As you know, a clause is…. • Group of words with a subject & verb • May or may not be a complete sentence
2 Overall Kinds of Clauses: Independent(main) & Dependent (Subordinate)
Pretty self-explanatory… An independent clause relies on nothing else.(It can stand alone) Think… S+V+Complete Thought= Indep. Clause Example: After I finish studying, I will go to the movies.
A dependent clause relies on the rest of the sentence…it can’t stand alone because it’s “dependent”. Think…S + V + No complete thought = Dep. Clause Example: After I finish studying, I will go to the movies.
There are 3 specific types of dependent (subordinate) clauses… 1. Adjective Clause *Describes a Noun or Prn *Describes a Verb, Adjective, or Adverb 2. Adverb Clause 3. Noun Clause *The clause is used as aNoun
Definition of an Adjective Clause: A dependent clause that describes a noun or pronoun. Example: Ms. Jackson had shown slides that she had taken in Egypt. How do we know this is a clause and not a phrase? **It has a subject-she & a verb-had taken** Why is it an adjective clause? **Because that group of words is describing a noun=slides**
Hint! An adjective clause usually starts with a relative pronoun! “We already covered relative pronouns, so this will be easy!” Ok, what’s a relative pronoun again? that, which, who, whom, whose Remember those things that introduced a subordinate clause? These are those things!!!! Example: Leonardo da Vinci was the artist who painted the Mona Lisa. “Hey, that’s a subordinate clause!”
Definition of an Adverb Clause: A dependent clause that describes a verb, adjective, or adverb. Example: If it does not rain tomorrow, we will go to Crater Lake. Why is this an adverb clause? B/c it is describing a verb (will go) & it has a subject & verb (It does rain) NOTICE: When an adverb clause begins a sentence, it is followed by a comma.
An adverb clause is introduced by a subordinating conjunction! Remember, we did these already! You have this sheet in your binder (in grammar section!) Example: If it does not rain tomorrow, we will go to Crater Lake. What’s the subordinating conjunction in that sentence? If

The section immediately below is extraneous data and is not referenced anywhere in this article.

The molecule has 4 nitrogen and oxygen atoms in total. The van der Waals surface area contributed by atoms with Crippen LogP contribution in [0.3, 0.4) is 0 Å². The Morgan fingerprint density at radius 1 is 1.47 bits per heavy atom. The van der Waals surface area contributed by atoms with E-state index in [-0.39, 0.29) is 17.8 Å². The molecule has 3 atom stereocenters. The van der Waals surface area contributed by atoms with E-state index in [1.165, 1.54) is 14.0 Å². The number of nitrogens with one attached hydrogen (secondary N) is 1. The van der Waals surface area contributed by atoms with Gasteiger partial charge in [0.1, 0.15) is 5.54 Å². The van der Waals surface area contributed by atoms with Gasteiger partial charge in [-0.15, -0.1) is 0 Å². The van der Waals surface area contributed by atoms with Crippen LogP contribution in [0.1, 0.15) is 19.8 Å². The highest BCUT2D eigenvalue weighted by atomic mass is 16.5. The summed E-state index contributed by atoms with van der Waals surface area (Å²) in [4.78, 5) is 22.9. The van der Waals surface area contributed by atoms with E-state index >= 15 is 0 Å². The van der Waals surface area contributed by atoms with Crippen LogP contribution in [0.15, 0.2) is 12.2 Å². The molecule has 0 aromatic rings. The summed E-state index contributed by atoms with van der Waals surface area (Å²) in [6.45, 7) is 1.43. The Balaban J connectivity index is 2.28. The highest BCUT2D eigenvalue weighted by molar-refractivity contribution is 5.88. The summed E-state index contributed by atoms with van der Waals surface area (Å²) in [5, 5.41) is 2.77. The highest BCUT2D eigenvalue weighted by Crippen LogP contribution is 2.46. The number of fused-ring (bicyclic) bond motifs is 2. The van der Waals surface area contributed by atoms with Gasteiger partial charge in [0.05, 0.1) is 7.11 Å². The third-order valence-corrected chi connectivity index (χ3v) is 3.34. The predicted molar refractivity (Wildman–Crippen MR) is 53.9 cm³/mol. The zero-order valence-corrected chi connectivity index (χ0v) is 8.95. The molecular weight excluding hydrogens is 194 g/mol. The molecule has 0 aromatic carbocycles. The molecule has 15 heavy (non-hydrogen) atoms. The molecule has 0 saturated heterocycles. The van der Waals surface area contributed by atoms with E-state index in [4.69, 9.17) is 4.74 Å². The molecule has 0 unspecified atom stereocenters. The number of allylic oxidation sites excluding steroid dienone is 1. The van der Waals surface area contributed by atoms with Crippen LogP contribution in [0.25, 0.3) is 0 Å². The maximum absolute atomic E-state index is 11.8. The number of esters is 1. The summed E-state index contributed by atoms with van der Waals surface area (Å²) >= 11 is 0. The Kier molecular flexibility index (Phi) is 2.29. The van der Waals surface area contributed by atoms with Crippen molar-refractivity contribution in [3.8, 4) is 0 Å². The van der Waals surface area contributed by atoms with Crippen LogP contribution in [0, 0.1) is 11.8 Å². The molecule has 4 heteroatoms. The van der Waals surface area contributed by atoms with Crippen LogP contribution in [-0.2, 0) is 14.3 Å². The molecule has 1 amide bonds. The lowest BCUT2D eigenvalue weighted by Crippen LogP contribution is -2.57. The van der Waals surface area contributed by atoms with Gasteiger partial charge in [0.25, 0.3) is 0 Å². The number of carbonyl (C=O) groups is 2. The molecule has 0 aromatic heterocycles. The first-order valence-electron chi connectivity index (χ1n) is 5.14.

Definition of a Noun Clause: A dependent clause used as a noun. EXAMPLE: Three dollars was what Daniel offered for the trinket. This is a predicate nominative….A Noun Clause can be used as Subject, Predicate Nominative, DO, or an IO, or as an Object of a Preposition. 3 Why can’t “three dollars” be the Noun Clause? Because that doesn’t have a subject & verb and a clause has to have both!
Participation is the Key! Let’s Try Some! Identify the Dependent Clause & tell what type it is. 1. My friend found the CD that my sister bought me for my birthday. Dep. Clause: that my sister bought me for my birthday Type: Because it is describing CD, which is a noun Adjective Clause Why? 2. He skateboarded the jump as if he were an expert. Dep. Clause: as if he were an expert Type: Adverb Clause Why? Because it is describing how he skateboarded
Practice Continued… 3. Did anyone ask her what sort of present she would like for her birthday? Dep. Clause: what sort of present she would like for her birthday Type: Noun Clause Why? Because it is acting as a direct object in the sentence. 4. Whoever wins the student council election will have a great deal of responsibility. Dep. Clause: whoever wins the student council election Because it is acting as the subject in the sentence. Type: Noun Clause Why?
Some More Practice… 5. I can’tfind my softball and my glove my cousin lent me. Dep. Clause: my cousin lent me Type: Adjective Clause Why? Because it is describing softball & glove, which are nouns 6. If you ever wanted to step into the past, you’ll like this museum. Dep. Clause: If you ever wanted to step into the past Type: Adverb Clause Why? Because it is describing what you’ll like, which is a verb
Let's Review *What is a clause? *What is an independent clause? *What is a dependent clause? *How many types of dependent clauses are there?
Review Continued... *What are the 3 types of dependent clauses? *What is a noun clause? *What is an adjective clause? *What is an adverb clause?